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Center for the Art of Translation
New York is the literary capital of the United States, right? Not necessarily. California is filled with inspiring bookstores and opportunities to interact with authors. In addition, there are many organizations dedicated to literature and to the literary life. One such organization that deserves more exposure is the Center for the Art of Translation in San Francisco.
The Center began in 1994 as a literary magazine known as Two Lines. The aim of the magazine was simple: to showcase both international literature and those who made it possible for people without bilingual skills to appreciate the written art of different cultures and countries. By providing both the original text and the translation, Two Lines allows the reader to see the original without being stupefied by it. In addition, the magazine showcases articles about translation Ė what it is, what it isnít, how it works.
In addition to the journal, the Center has developed an educational program known as Poetry Inside Out. The purpose of this program is to bring poetry as well as translational skills to schoolchildren, to allow them to interact with the beauty of the written word, and to learn the critical thinking skills necessary to take a thought from one language (and culture) to another. Currently, the program offers both artist residencies that take poets and translators directly into the skills and professional development for K-12 teachers.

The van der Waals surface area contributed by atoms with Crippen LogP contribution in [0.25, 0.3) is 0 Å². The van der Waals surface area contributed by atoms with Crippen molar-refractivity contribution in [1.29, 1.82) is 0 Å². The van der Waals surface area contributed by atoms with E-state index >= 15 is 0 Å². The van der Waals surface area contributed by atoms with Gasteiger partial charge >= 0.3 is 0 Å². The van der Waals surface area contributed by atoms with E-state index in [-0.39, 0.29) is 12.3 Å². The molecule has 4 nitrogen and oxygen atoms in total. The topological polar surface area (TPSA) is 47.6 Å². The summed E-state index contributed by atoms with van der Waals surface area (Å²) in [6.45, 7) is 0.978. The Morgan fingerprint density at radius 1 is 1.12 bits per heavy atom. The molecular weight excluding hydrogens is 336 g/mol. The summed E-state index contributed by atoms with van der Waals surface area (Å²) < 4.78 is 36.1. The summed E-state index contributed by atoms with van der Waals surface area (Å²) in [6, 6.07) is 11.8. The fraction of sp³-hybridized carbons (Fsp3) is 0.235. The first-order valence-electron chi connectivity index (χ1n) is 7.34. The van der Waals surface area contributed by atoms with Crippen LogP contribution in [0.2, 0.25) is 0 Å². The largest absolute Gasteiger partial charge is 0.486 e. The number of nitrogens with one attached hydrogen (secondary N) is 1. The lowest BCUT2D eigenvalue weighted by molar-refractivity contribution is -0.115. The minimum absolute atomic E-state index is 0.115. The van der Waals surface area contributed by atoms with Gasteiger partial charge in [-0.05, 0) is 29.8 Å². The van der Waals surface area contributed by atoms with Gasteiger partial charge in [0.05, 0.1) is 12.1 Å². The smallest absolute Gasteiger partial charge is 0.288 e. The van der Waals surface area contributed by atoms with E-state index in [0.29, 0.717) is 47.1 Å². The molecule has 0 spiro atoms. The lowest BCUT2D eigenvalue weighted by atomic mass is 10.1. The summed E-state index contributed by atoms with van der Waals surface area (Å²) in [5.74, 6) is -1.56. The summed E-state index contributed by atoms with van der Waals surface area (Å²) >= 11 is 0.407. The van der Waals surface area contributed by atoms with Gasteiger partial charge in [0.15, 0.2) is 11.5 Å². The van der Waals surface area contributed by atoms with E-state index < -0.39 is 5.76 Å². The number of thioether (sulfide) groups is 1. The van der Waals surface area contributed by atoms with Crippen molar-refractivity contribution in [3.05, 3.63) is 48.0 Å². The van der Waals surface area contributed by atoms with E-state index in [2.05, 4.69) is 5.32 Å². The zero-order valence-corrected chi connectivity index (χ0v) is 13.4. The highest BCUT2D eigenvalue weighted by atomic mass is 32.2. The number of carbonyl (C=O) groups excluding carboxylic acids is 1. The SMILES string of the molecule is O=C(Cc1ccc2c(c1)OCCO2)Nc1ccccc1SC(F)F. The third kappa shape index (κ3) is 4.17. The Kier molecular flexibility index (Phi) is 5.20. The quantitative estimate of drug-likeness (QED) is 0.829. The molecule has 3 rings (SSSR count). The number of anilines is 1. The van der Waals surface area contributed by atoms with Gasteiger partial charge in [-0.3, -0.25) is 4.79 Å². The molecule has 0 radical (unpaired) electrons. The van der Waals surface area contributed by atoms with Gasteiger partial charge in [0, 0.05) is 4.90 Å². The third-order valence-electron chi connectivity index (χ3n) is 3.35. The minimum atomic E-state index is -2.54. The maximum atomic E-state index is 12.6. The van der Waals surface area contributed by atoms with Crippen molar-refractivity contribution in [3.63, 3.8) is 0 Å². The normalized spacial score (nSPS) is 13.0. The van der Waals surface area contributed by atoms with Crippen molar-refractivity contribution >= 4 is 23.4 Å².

Visitors to San Francisco can also take part in one of the Centerís special events. The Two Voices series brings writers and translators together to do public readings and interact with interested people. These events are held at various places within the city of San Francisco. The Beat poet Lawrence Ferlinghetti, who founded the San Francisco bookstore City Lights, has been one of the featured speakers, as has US Poet Laureate Robert Pinsky and Pulitzer Prize winner Gary Snyder. A smaller lunchtime reading series is also offered.
Those people interested in world literature and translation who cannot make it to San Francisco can still become involved with the Center and what it offers via the website, which includes a blog written by various members of the community. In addition, the web site offers a store which offers publications by the Center, subscriptions to Two Lines, and various anthologies. Audio transcripts of various events can also be found here.
Like other charitable organizations, the Center is always looking for donations. Funds raised go to the further development of these initiatives and to maintenance of the office on Market Street. More information about the Center can be found at catranslation.org.
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